Sweet Mal­i­da: Mem­o­ries of a Bene Israel Woman

  • Review
By – February 19, 2024

Zil­ka Joseph’s Sweet Mal­i­da takes a deep poet­ic dive into the Bene Israel, the old­est of three tra­di­tion­al Jew­ish com­mu­ni­ties in India. Joseph was born in Mum­bai and grew up in Kolkata, where she was part of the Bene Israel. She moved to the US with her hus­band when she was in her mid-thir­ties. She describes the Bene Israel’s food, com­mu­ni­ty, and his­to­ry in lan­guage that is both evoca­tive and acces­si­ble, and often filled with long­ing for the cul­ture she left behind.

At her best, Joseph weaves togeth­er recipes and descrip­tions of food with sto­ries about her fam­i­ly. For exam­ple, in Kaulee Had­di,” she writes about a spe­cial dish her father fed her and her sis­ter when they returned home:

… But he rarely

ate it, break­ing off that kaulee tip

with his wiry engi­neer fingers

salty with memories

of sea, flecked with rice and curry,

so that even when we were grown,

and espe­cial­ly

when we returned to vis­it, he fed

my sis­ter, or me the pre­cious kaulee haddi.

Joseph offers sev­er­al the­o­ries about the ori­gins of her ances­tors. The most pop­u­lar one, she says, is that they were flee­ing the rule of the Greek over­lord Epipha­nies in 175 B.C.E. and were ship­wrecked on the west coast of India. The esti­mat­ed pop­u­la­tion of the Bene Israel in India today is about 3,500, and the glob­al pop­u­la­tion is about 95,000. A cen­tral fig­ure in their reli­gion is the Prophet Eli­jah. In the first poem in the book, Eliya­hoo Han­abi,” Joseph prais­es him using the local culi­nary delights:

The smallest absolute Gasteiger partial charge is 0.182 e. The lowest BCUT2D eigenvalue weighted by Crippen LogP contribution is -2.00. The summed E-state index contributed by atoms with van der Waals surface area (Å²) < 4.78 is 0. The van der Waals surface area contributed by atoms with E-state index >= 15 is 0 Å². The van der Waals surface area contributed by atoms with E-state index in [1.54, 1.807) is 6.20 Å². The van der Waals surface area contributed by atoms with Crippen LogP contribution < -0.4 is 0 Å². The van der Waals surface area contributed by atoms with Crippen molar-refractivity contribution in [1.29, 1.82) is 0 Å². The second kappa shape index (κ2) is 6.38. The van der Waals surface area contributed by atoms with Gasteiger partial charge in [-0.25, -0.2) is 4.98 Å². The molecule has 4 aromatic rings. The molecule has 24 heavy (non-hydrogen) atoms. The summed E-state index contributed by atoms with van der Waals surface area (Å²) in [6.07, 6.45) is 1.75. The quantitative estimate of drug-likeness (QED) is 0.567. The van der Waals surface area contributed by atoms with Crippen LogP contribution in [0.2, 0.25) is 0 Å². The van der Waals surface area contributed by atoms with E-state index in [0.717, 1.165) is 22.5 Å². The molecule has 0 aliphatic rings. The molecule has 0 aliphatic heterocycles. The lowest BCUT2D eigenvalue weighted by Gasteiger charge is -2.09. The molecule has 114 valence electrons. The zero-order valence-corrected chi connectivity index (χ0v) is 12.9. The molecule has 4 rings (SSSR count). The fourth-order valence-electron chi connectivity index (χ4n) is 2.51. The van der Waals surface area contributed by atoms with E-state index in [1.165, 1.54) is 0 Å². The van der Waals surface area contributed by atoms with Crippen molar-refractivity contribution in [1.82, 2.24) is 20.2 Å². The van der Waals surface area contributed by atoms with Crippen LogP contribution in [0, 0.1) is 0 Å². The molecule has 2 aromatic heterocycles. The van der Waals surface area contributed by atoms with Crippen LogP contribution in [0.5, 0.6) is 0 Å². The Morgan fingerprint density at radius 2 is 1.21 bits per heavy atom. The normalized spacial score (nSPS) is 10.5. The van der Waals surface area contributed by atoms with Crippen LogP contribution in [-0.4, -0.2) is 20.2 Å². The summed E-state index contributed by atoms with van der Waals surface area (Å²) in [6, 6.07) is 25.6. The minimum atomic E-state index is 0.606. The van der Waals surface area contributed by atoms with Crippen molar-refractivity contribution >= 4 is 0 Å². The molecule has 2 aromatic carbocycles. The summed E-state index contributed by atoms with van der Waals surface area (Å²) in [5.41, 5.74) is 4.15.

Let us heap the sug­ar-sprin­kled poha

tall as a pyra­mid, mixed with shredded

coconut, pre­cious dried fruit and nuts,

scent­ed with the most fragrant

of spices … 

Food is clear­ly the cen­tral image of this book, and it’s often described in mouth-water­ing ways. Native dish­es become a metaphor for the gifts that are hand­ed down from one gen­er­a­tion to the next — as well as those gifts that are lost. In a prose piece towards the end of the book, Joseph men­tions her par­ents and grand­moth­er, and how their love wrapped around me like these aro­mas.” At the end of the piece, she asks for their for­give­ness for not writ­ing down their recipes, their mag­ic words.”

The read­er is clear­ly the ben­e­fi­cia­ry here: per­haps if all the recipes had been writ­ten down, Joseph would not have been com­pelled to write these love­ly poems.

Stew­art Flor­sheim’s poet­ry has been wide­ly pub­lished in mag­a­zines and antholo­gies. He was the edi­tor of Ghosts of the Holo­caust, an anthol­o­gy of poet­ry by chil­dren of Holo­caust sur­vivors (Wayne State Uni­ver­si­ty Press, 1989). He wrote the poet­ry chap­book, The Girl Eat­ing Oys­ters (2River, 2004). In 2005, Stew­art won the Blue Light Book Award for The Short Fall From Grace (Blue Light Press, 2006). His col­lec­tion, A Split Sec­ond of Light, was pub­lished by Blue Light Press in 2011 and received an Hon­or­able Men­tion in the San Fran­cis­co Book Fes­ti­val, hon­or­ing the best books pub­lished in the Spring of 2011. Stew­art’s new col­lec­tion, Amus­ing the Angels, won the Blue Light Book Award in 2022.

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